Philippines launch farm and faith-based tours to draw tourists

(Photo: REUTERS / Erik De Castro)Pupils sing a religious hymn "Hosana," meaning Savior, as they throw confetti from a truck during Palm Sunday in Mogpog town on Marinduque island in central Philippines April 13, 2014. Filipino Roman Catholics flock to churches with palm fronds as they observe Palm Sunday, marking the start of Holy Week.

Philippines Department of Tourism has launched a farm- and faith-based tourism program as part of the agency's plan to entice sector-specific foreign and domestic tourists.

The southeast Asian nation is known for its Roman Catholic roots, where Catholics make up for more than 80 percent of the 104 million people, with Muslims accounting for five percent of the population.

Then there is a growing number of evangelical Christians and members of the homegrown Iglesia ni Kristo.

"Farm tourism is not only about the farm produce but more importantly the experience in the farm," Tourism Assistant Secretary Eden Josephine David said at the launch of two programs at the Marriott Hotel in Pasay City.

David said that farm tourism aimed to showcase the best crops of the country, while faith-based tourism planned to attract visitors interested in the Philippines' religious diversity, the reported.

"Farm tourism is the practice of attracting visitors and tourist to farm areas for production, educational and recreational purposes," David explained.

The initial farm tour projects unveiled at the launch were for Davao City fruits, focusing on durian, pomelo, banana and cacao with the support to local tourism and business groups.

One of the packages unveiled was the "City Chocolate Tour Overload" developed by Cacao Industry Development Association in Mindanao Inc. and Visit Davao Consortium.

Travelers can visit cacao farms to join in the harvesting of cacao fruit and help process the produce into chocolate.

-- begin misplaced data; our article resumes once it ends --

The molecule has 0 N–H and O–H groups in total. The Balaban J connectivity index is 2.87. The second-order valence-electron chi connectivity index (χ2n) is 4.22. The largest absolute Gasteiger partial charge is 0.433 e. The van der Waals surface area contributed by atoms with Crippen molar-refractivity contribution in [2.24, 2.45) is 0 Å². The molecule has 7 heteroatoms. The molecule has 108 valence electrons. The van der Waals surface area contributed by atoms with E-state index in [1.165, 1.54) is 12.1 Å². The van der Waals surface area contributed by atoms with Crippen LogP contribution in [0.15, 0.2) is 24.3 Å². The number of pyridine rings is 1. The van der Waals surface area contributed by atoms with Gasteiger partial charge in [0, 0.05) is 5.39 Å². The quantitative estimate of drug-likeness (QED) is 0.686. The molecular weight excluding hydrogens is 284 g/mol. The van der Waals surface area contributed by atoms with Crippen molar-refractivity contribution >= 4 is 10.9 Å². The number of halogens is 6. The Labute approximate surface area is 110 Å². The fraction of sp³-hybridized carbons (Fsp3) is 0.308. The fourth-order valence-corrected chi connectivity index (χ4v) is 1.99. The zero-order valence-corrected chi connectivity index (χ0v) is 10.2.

Marissa Diploma, DOT director for the faith-based tourism unit, said that the country's budding faith tourism programs seeks to develop the Philippine tourism product "from the pilgrim's eye."

There are already prominent pilgrimage sites in the country such as Basilica Minore del Sto. Niño and Magellan's Cross in Cebu; Padre Pio Shrine in Sto. Tomas, Batangas; Divine Mercy Shrine in Cagayan de Oro City; Our Lady of Manaoag Church in Pangasinan; and Shrine of Our Lady of Piat in Cagayan.

Initial faith-based tour packages include Paoay Church, a Unesco-recognized heritage site; Kamay ni Hesus in Lucban, Quezon; and Shrine of St. Therese of the Child Jesus in Ramos, Tarlac, and Monasterio de Tarlac in San Jose town.

Tour operators in Singapore, Indonesia, Malaysia, Japan and South Korea have already expressed interest in promoting faith tours in the Philippines.

Diploma said that the Department of Tourism will next focus on developing faith tours for Muslims, non-Catholic Christians and even indigenous faiths.

Agribusiness groups have also expressed interest in developing coffee farm tours in Cavite and "coffee crawls" in urban centers.

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